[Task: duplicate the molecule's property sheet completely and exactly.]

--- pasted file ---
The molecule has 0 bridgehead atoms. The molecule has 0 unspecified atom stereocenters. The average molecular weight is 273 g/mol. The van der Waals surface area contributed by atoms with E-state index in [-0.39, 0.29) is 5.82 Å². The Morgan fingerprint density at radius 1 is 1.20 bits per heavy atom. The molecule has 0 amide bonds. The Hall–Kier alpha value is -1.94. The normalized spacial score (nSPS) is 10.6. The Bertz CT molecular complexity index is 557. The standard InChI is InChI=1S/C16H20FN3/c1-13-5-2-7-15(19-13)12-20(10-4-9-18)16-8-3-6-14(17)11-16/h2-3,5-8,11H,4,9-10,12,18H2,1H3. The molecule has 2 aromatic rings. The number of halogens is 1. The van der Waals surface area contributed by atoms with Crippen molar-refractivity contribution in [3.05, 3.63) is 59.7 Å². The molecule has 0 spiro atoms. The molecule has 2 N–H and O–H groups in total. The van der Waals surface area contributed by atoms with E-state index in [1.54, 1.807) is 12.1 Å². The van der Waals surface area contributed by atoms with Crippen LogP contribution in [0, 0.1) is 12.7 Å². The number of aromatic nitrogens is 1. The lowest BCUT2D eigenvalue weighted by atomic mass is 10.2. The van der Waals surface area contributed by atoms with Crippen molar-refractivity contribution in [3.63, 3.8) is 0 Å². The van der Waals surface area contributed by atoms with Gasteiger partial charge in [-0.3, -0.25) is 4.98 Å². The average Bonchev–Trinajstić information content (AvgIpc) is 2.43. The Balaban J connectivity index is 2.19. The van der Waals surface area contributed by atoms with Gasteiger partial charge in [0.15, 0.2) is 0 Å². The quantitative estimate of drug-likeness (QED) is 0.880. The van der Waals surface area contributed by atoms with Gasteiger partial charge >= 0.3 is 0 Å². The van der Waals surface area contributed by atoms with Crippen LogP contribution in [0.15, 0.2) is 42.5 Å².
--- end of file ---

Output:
The molecule has 0 bridgehead atoms. The molecule has 0 unspecified atom stereocenters. The average molecular weight is 273 g/mol. The van der Waals surface area contributed by atoms with E-state index in [-0.39, 0.29) is 5.82 Å². The Morgan fingerprint density at radius 1 is 1.20 bits per heavy atom. The molecule has 0 amide bonds. The Hall–Kier alpha value is -1.94. The normalized spacial score (nSPS) is 10.6. The Bertz CT molecular complexity index is 557. The standard InChI is InChI=1S/C16H20FN3/c1-13-5-2-7-15(19-13)12-20(10-4-9-18)16-8-3-6-14(17)11-16/h2-3,5-8,11H,4,9-10,12,18H2,1H3. The molecule has 2 aromatic rings. The number of halogens is 1. The van der Waals surface area contributed by atoms with Crippen molar-refractivity contribution in [3.05, 3.63) is 59.7 Å². The molecule has 0 spiro atoms. The molecule has 2 N–H and O–H groups in total. The van der Waals surface area contributed by atoms with E-state index in [1.54, 1.807) is 12.1 Å². The van der Waals surface area contributed by atoms with Crippen LogP contribution in [0, 0.1) is 12.7 Å². The number of aromatic nitrogens is 1. The lowest BCUT2D eigenvalue weighted by atomic mass is 10.2. The van der Waals surface area contributed by atoms with Crippen molar-refractivity contribution in [3.63, 3.8) is 0 Å². The van der Waals surface area contributed by atoms with Gasteiger partial charge in [-0.3, -0.25) is 4.98 Å². The average Bonchev–Trinajstić information content (AvgIpc) is 2.43. The Balaban J connectivity index is 2.19. The van der Waals surface area contributed by atoms with Gasteiger partial charge in [0.15, 0.2) is 0 Å². The quantitative estimate of drug-likeness (QED) is 0.880. The van der Waals surface area contributed by atoms with Gasteiger partial charge >= 0.3 is 0 Å². The van der Waals surface area contributed by atoms with Crippen LogP contribution in [0.15, 0.2) is 42.5 Å².